June 21, 2006 – Expectations of nearly 40% growth this year in the portable media player (PMP) market — most notably thanks to an upgrade of Apple’s still-wildly popular iPod — will boost already hot demand for NAND flash memory, and could help out the DRAM segment as well, according to a new report from Gartner Inc. NAND flash PMPs account for roughly 80% of the market, vs. 20% that are based on hard disk drives.
PMP shipments are expected to rise to 187.7 million units, up from 134.5 million units last year, the firm noted. The biggest impact will be from an anticipated upgrade by year’s end to Apple’s iPod lineup, adding new high-end units sporting 10-12GB of storage to its lineup of 1-4G NAND flash-based devices. “The impact of an iPod with this storage capacity will have significant implications for the NAND flash market,” following similar market impacts from its other NAND flash versions released in January and September of last year, stated Jon Erensen, senior research analyst for Gartner. “Apple accelerated the highest available capacity, average capacity, and lowered the cost per MB for NAND flash players with the shuffle and the nano, and we anticipate a similar course of events in the second half of 2006.”
NAND flash prices sunk about 25% in 1Q06, and pricing has remained soft in 2Q as well. Gartner expects a 16Gb (2GB) device will sell for about $30 in 3Q06, down from current pricing of $35, but with its buying power Apple could get NAND flash pricing of $25 or even $20, enabling capacities of 12GB with enough room for component and manufacturing costs as well as profit margins and still maintaining a $250 price point, according to the analyst firm. That’s about the same price of Apple’s 4GB iPod nano when it was released last fall, and is only $100 more than its 1GB iPod shuffle introduced in January 2005.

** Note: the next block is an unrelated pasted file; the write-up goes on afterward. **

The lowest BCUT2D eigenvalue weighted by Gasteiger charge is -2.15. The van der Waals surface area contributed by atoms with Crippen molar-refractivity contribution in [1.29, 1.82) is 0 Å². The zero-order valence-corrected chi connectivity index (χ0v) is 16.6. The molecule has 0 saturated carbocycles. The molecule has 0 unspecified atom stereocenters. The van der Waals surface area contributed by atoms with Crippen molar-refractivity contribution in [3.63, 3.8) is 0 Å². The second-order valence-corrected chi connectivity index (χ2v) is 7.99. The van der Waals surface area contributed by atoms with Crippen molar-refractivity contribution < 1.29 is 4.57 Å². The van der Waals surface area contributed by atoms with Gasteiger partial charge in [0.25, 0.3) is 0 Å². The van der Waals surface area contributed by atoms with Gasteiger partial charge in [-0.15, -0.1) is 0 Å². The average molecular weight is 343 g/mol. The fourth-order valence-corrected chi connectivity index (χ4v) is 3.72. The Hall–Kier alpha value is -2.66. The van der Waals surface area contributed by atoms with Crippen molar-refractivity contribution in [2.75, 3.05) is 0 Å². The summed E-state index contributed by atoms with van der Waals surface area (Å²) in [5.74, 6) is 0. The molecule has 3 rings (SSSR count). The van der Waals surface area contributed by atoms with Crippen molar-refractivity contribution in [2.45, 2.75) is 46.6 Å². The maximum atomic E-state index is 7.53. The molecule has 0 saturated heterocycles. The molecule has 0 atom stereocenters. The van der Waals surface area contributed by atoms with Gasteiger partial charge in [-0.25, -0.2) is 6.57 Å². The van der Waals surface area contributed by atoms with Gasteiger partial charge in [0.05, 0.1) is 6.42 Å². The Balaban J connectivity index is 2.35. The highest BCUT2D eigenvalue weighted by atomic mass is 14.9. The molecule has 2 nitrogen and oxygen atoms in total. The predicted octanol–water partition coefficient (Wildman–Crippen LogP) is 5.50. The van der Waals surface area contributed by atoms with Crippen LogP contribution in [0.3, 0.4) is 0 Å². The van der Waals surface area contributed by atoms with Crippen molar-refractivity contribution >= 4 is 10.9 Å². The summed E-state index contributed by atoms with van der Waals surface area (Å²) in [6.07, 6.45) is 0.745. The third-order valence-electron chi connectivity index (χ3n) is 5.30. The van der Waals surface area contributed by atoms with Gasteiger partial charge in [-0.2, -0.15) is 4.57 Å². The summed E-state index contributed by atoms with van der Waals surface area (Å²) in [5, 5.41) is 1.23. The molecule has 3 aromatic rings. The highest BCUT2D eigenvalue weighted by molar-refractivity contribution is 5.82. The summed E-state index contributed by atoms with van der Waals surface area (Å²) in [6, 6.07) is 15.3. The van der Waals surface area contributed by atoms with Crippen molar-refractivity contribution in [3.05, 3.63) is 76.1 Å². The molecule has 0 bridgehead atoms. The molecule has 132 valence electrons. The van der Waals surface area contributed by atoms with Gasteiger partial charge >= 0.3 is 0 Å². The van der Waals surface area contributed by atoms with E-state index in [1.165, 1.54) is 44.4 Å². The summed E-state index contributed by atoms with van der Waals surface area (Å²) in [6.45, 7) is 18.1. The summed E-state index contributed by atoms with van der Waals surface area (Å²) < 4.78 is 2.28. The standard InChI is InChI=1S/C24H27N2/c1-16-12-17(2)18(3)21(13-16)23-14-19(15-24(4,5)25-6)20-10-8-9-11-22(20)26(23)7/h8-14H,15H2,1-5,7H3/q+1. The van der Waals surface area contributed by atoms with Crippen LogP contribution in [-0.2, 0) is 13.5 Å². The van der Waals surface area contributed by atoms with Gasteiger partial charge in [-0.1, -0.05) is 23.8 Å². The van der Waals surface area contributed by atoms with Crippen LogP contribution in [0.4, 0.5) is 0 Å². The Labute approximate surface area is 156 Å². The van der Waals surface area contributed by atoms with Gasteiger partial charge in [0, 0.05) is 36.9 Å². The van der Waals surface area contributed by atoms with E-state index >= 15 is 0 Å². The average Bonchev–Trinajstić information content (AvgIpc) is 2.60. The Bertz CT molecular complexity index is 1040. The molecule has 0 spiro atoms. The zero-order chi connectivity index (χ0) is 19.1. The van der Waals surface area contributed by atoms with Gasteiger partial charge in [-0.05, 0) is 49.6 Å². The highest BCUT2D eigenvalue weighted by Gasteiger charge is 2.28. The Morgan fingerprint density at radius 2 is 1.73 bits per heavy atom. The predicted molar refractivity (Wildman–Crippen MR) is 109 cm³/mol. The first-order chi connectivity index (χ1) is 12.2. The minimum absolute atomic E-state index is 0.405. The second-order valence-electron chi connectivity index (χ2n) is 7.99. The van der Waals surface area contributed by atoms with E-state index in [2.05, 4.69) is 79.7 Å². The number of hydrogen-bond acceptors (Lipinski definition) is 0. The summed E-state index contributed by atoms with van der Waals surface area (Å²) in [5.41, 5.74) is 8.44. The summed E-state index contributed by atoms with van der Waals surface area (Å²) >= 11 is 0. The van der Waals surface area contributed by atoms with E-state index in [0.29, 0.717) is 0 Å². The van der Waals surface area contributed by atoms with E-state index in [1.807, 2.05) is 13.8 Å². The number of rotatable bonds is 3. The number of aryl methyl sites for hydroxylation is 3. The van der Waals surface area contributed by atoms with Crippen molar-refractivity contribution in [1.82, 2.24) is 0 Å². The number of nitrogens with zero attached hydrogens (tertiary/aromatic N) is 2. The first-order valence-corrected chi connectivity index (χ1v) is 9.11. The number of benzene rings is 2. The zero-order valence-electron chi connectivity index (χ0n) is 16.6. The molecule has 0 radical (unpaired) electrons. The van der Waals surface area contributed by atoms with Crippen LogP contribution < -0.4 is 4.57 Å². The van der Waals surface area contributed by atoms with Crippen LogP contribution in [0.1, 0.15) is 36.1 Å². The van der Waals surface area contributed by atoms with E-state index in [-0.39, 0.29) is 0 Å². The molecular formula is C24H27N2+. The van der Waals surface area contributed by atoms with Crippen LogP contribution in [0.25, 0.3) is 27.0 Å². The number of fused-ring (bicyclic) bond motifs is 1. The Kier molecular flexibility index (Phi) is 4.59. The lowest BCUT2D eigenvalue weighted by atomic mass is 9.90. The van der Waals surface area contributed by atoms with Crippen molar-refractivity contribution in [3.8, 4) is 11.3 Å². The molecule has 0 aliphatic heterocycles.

Gartner already is forecasting a 5.8% shortage of NAND flash supplies in 4Q06, only slightly improving to -2.6% in 1Q06, and this shortage will intensify if Apple introduces a high-capacity NAND flash iPod, noted Joseph Unsworth, principal research analyst for Gartner. “Pricing pressure from Apple also puts indirect pressure on competing consumer products, such as flash cards and USB flash drives, which are still the major drivers of the NAND flash market.”
Any stress placed on NAND flash supplies by a new high-end iPod will directly benefit the DRAM market, noted Gartner. DRAM manufacturers have converted massive amounts of capacity to NAND flash due to recent strength in that sector, greatly reducing the volatility of the DRAM cycle, which is spread out across several years and is much less severe. “If NAND flash demand intensifies in response to an aggressive announcement from Apple, then it is expected that several suppliers will move additional DRAM capacity over to NAND flash in an effort to gain market share and diversify their memory portfolios,” said Unsworth. “If this scenario comes to fruition, the prospects for the DRAM market in 2006 and 2007 could be much better than anticipated.”